Friday, September 13, 2013

What's All The Fuss About?

This is the week when people go crazy. The rankings come out, led by USNWR and their list of the best colleges. We all know it's a fool's game to try to rank colleges. Malcolm Gladwell's piece sheds some light on it in his usual excellent, conversational style.

But if you want to see how we as a society obsess over the smallest sliver of the the market, and how the media focus on the elite colleges, it's important to see how that market is shaped. Here are four views of IPEDS data, 2012, breaking institutions into selectivity categories. I broke selectivity into five bands: To be in the "most selective" category, you need an admission rate of 12.5% or lower. The bands then cut at 25%, 50%, 75%, and everything over 75%. The blue bars, representing the most selective institutions, are but a tiny fraction of the higher education industry. Which, of course, is why people are so fascinated with them.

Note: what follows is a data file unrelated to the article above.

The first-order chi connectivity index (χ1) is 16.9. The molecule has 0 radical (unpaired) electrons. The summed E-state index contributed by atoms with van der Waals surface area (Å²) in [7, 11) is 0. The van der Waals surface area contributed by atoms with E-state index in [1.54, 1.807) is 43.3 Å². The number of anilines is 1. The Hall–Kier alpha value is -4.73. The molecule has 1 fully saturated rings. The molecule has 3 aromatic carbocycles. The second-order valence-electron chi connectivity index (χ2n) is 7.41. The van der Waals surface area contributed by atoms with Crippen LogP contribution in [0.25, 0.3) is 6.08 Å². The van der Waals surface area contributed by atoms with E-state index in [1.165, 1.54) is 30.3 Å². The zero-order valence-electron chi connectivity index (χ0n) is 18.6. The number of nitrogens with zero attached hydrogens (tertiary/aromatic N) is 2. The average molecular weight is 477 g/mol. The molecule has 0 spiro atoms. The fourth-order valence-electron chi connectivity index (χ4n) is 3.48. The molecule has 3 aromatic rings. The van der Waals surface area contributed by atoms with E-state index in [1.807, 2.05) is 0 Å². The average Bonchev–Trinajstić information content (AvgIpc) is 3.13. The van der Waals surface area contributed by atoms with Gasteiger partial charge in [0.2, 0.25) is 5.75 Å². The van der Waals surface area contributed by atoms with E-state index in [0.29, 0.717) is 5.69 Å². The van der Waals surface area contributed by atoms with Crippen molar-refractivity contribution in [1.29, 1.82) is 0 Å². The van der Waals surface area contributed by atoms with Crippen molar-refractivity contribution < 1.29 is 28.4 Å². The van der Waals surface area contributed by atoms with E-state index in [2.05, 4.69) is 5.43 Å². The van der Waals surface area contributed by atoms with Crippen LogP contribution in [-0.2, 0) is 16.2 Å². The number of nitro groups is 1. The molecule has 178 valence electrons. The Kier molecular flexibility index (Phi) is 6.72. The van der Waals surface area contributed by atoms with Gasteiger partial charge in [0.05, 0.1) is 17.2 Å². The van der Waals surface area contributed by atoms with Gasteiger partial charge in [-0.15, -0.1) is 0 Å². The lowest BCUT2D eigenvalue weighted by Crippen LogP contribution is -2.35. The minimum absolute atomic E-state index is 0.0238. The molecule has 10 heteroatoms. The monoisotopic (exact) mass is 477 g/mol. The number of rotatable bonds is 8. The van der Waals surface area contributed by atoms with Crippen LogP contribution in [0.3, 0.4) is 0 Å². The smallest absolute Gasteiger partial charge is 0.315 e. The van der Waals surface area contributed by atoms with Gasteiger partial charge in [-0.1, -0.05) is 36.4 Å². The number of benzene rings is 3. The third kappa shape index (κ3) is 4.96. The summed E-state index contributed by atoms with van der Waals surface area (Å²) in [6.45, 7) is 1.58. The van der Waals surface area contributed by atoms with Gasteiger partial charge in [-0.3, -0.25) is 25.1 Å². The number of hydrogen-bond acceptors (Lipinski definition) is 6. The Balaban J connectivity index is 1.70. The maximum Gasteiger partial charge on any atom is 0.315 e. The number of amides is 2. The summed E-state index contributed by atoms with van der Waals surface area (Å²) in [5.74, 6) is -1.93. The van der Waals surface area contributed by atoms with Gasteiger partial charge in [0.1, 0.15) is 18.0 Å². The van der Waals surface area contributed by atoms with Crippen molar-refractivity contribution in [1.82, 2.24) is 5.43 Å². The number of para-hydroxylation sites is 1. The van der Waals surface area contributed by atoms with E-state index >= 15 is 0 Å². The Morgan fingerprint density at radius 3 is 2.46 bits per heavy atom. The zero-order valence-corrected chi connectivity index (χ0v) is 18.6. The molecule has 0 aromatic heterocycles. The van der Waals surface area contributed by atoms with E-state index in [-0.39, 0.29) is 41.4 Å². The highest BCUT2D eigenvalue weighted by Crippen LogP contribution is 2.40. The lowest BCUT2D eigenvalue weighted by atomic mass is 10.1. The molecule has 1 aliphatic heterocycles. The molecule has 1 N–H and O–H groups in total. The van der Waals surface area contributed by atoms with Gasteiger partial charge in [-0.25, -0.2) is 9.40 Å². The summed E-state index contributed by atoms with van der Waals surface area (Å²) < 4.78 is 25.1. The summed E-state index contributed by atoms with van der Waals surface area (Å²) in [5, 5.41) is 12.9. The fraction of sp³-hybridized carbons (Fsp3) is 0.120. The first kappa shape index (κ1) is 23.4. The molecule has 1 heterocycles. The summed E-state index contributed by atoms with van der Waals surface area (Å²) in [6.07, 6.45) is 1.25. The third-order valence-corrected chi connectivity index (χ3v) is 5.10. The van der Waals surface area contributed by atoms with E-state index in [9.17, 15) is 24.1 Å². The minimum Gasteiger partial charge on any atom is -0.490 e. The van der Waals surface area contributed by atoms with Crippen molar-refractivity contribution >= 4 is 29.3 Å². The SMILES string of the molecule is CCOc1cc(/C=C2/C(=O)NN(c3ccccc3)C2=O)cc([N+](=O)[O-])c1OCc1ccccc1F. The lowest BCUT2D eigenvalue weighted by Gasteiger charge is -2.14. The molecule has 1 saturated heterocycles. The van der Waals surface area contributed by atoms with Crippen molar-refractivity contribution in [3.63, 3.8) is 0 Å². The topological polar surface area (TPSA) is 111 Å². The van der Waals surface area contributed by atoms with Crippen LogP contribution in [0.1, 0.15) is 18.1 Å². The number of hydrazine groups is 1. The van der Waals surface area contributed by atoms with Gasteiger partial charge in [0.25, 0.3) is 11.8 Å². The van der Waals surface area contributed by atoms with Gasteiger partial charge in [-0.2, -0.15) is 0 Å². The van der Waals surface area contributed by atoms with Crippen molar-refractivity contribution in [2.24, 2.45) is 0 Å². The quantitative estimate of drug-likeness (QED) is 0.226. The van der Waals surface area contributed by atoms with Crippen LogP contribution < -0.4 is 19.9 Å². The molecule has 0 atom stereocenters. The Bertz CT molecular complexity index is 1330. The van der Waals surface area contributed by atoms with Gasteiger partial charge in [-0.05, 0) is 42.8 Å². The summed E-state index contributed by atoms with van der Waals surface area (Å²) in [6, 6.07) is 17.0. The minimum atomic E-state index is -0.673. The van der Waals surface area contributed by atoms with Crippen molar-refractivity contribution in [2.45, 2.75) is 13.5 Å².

This set includes only those four-year, not-for-profit institutions that admit freshmen. You can see how many colleges are in each category, how big the total enrollment is at those institutions, how many high school seniors applied, and how many eventually enrolled. Use the filters to narrow it down to region or Carnegie Classification, if you'd like.